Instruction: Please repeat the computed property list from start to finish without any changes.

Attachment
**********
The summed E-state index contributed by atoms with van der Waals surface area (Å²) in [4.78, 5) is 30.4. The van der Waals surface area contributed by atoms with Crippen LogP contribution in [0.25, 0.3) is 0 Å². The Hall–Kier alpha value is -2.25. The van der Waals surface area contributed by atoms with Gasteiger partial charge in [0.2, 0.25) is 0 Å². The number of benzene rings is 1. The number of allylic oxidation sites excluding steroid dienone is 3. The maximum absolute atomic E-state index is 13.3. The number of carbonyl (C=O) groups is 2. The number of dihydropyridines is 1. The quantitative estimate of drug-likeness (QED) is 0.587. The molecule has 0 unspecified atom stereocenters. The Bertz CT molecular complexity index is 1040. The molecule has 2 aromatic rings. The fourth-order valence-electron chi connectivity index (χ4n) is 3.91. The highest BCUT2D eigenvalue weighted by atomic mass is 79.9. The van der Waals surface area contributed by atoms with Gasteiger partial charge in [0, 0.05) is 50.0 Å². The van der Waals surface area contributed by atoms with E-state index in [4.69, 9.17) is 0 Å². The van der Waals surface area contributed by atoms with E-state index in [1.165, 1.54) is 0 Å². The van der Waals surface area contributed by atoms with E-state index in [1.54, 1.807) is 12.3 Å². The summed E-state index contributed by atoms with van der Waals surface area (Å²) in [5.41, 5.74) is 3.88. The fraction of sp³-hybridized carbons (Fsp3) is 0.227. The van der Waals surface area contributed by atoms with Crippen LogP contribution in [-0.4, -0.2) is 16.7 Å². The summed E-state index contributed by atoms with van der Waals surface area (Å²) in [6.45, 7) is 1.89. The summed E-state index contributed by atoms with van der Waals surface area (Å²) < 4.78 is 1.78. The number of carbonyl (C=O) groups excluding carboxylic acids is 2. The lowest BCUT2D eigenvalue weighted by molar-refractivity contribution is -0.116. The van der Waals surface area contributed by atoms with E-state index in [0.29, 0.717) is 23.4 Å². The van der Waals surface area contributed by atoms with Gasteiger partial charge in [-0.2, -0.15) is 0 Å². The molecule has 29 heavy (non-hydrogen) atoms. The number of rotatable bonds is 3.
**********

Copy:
The summed E-state index contributed by atoms with van der Waals surface area (Å²) in [4.78, 5) is 30.4. The van der Waals surface area contributed by atoms with Crippen LogP contribution in [0.25, 0.3) is 0 Å². The Hall–Kier alpha value is -2.25. The van der Waals surface area contributed by atoms with Gasteiger partial charge in [0.2, 0.25) is 0 Å². The number of benzene rings is 1. The number of allylic oxidation sites excluding steroid dienone is 3. The maximum absolute atomic E-state index is 13.3. The number of carbonyl (C=O) groups is 2. The number of dihydropyridines is 1. The quantitative estimate of drug-likeness (QED) is 0.587. The molecule has 0 unspecified atom stereocenters. The Bertz CT molecular complexity index is 1040. The molecule has 2 aromatic rings. The fourth-order valence-electron chi connectivity index (χ4n) is 3.91. The highest BCUT2D eigenvalue weighted by atomic mass is 79.9. The van der Waals surface area contributed by atoms with Gasteiger partial charge in [0, 0.05) is 50.0 Å². The van der Waals surface area contributed by atoms with E-state index in [4.69, 9.17) is 0 Å². The van der Waals surface area contributed by atoms with E-state index in [1.165, 1.54) is 0 Å². The van der Waals surface area contributed by atoms with E-state index in [1.54, 1.807) is 12.3 Å². The summed E-state index contributed by atoms with van der Waals surface area (Å²) in [5.41, 5.74) is 3.88. The fraction of sp³-hybridized carbons (Fsp3) is 0.227. The van der Waals surface area contributed by atoms with Crippen LogP contribution in [-0.4, -0.2) is 16.7 Å². The summed E-state index contributed by atoms with van der Waals surface area (Å²) in [6.45, 7) is 1.89. The summed E-state index contributed by atoms with van der Waals surface area (Å²) < 4.78 is 1.78. The number of carbonyl (C=O) groups excluding carboxylic acids is 2. The lowest BCUT2D eigenvalue weighted by molar-refractivity contribution is -0.116. The van der Waals surface area contributed by atoms with E-state index in [0.29, 0.717) is 23.4 Å². The van der Waals surface area contributed by atoms with Gasteiger partial charge in [-0.2, -0.15) is 0 Å². The molecule has 29 heavy (non-hydrogen) atoms. The number of rotatable bonds is 3.